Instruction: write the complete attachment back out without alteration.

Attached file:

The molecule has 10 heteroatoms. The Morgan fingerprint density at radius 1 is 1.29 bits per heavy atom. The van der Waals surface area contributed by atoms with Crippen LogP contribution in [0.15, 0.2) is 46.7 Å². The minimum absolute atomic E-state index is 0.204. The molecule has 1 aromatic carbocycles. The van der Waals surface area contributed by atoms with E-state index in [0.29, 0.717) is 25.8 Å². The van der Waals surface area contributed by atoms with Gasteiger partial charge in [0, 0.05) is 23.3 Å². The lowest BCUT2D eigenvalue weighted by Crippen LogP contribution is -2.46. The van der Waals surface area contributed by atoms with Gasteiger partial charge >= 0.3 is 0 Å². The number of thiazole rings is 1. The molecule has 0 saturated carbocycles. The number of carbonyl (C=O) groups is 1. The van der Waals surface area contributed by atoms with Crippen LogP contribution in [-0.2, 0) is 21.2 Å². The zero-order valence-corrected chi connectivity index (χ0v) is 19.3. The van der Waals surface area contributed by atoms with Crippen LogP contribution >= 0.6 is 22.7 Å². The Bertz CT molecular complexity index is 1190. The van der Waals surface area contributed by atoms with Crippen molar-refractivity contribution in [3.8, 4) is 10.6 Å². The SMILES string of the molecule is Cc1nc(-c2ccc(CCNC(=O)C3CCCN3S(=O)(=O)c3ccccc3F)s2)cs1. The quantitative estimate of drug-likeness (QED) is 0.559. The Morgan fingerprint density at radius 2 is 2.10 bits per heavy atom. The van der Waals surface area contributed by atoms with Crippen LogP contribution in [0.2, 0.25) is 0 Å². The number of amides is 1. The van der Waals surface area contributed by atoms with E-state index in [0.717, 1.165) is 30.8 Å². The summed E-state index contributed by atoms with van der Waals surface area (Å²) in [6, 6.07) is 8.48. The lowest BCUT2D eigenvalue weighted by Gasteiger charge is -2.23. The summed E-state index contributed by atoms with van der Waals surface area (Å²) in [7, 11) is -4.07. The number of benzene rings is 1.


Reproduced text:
The molecule has 10 heteroatoms. The Morgan fingerprint density at radius 1 is 1.29 bits per heavy atom. The van der Waals surface area contributed by atoms with Crippen LogP contribution in [0.15, 0.2) is 46.7 Å². The minimum absolute atomic E-state index is 0.204. The molecule has 1 aromatic carbocycles. The van der Waals surface area contributed by atoms with E-state index in [0.29, 0.717) is 25.8 Å². The van der Waals surface area contributed by atoms with Gasteiger partial charge in [0, 0.05) is 23.3 Å². The lowest BCUT2D eigenvalue weighted by Crippen LogP contribution is -2.46. The van der Waals surface area contributed by atoms with Gasteiger partial charge >= 0.3 is 0 Å². The number of thiazole rings is 1. The molecule has 0 saturated carbocycles. The number of carbonyl (C=O) groups is 1. The van der Waals surface area contributed by atoms with Crippen LogP contribution in [-0.2, 0) is 21.2 Å². The zero-order valence-corrected chi connectivity index (χ0v) is 19.3. The van der Waals surface area contributed by atoms with Crippen LogP contribution >= 0.6 is 22.7 Å². The Bertz CT molecular complexity index is 1190. The van der Waals surface area contributed by atoms with Crippen molar-refractivity contribution in [3.8, 4) is 10.6 Å². The SMILES string of the molecule is Cc1nc(-c2ccc(CCNC(=O)C3CCCN3S(=O)(=O)c3ccccc3F)s2)cs1. The quantitative estimate of drug-likeness (QED) is 0.559. The Morgan fingerprint density at radius 2 is 2.10 bits per heavy atom. The van der Waals surface area contributed by atoms with Crippen LogP contribution in [0.2, 0.25) is 0 Å². The number of amides is 1. The van der Waals surface area contributed by atoms with E-state index in [0.717, 1.165) is 30.8 Å². The summed E-state index contributed by atoms with van der Waals surface area (Å²) in [6, 6.07) is 8.48. The lowest BCUT2D eigenvalue weighted by Gasteiger charge is -2.23. The summed E-state index contributed by atoms with van der Waals surface area (Å²) in [7, 11) is -4.07. The number of benzene rings is 1.